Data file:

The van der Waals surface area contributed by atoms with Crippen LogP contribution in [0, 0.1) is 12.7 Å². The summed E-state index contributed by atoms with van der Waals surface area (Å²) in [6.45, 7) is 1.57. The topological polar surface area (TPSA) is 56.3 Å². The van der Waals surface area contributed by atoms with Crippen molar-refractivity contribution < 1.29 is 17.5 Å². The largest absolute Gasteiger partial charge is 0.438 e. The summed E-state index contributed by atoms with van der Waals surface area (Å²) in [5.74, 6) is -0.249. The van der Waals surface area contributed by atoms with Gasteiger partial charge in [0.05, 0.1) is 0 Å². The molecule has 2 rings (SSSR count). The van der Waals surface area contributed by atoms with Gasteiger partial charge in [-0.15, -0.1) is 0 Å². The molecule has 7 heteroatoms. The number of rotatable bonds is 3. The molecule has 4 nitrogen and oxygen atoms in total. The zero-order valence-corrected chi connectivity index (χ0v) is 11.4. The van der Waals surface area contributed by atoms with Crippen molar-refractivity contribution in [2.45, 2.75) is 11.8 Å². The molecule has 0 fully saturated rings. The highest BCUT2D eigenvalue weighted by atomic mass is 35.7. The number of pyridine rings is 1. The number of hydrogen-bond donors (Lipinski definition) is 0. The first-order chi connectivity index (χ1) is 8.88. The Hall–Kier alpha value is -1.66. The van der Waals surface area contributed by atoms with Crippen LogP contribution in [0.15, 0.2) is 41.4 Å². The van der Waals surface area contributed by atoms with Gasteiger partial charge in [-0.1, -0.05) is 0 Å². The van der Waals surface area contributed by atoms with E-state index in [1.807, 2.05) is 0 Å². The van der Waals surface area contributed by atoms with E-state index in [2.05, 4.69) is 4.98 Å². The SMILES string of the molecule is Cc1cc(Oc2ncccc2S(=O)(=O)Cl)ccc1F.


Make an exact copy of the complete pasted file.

The van der Waals surface area contributed by atoms with Crippen LogP contribution in [0, 0.1) is 12.7 Å². The summed E-state index contributed by atoms with van der Waals surface area (Å²) in [6.45, 7) is 1.57. The topological polar surface area (TPSA) is 56.3 Å². The van der Waals surface area contributed by atoms with Crippen molar-refractivity contribution < 1.29 is 17.5 Å². The largest absolute Gasteiger partial charge is 0.438 e. The summed E-state index contributed by atoms with van der Waals surface area (Å²) in [5.74, 6) is -0.249. The van der Waals surface area contributed by atoms with Gasteiger partial charge in [0.05, 0.1) is 0 Å². The molecule has 2 rings (SSSR count). The van der Waals surface area contributed by atoms with Gasteiger partial charge in [-0.15, -0.1) is 0 Å². The molecule has 7 heteroatoms. The number of rotatable bonds is 3. The molecule has 4 nitrogen and oxygen atoms in total. The zero-order valence-corrected chi connectivity index (χ0v) is 11.4. The van der Waals surface area contributed by atoms with Crippen molar-refractivity contribution in [2.45, 2.75) is 11.8 Å². The molecule has 0 fully saturated rings. The highest BCUT2D eigenvalue weighted by atomic mass is 35.7. The number of pyridine rings is 1. The number of hydrogen-bond donors (Lipinski definition) is 0. The first-order chi connectivity index (χ1) is 8.88. The Hall–Kier alpha value is -1.66. The van der Waals surface area contributed by atoms with Crippen LogP contribution in [0.15, 0.2) is 41.4 Å². The van der Waals surface area contributed by atoms with Gasteiger partial charge in [-0.1, -0.05) is 0 Å². The van der Waals surface area contributed by atoms with E-state index in [1.807, 2.05) is 0 Å². The van der Waals surface area contributed by atoms with E-state index in [2.05, 4.69) is 4.98 Å². The SMILES string of the molecule is Cc1cc(Oc2ncccc2S(=O)(=O)Cl)ccc1F.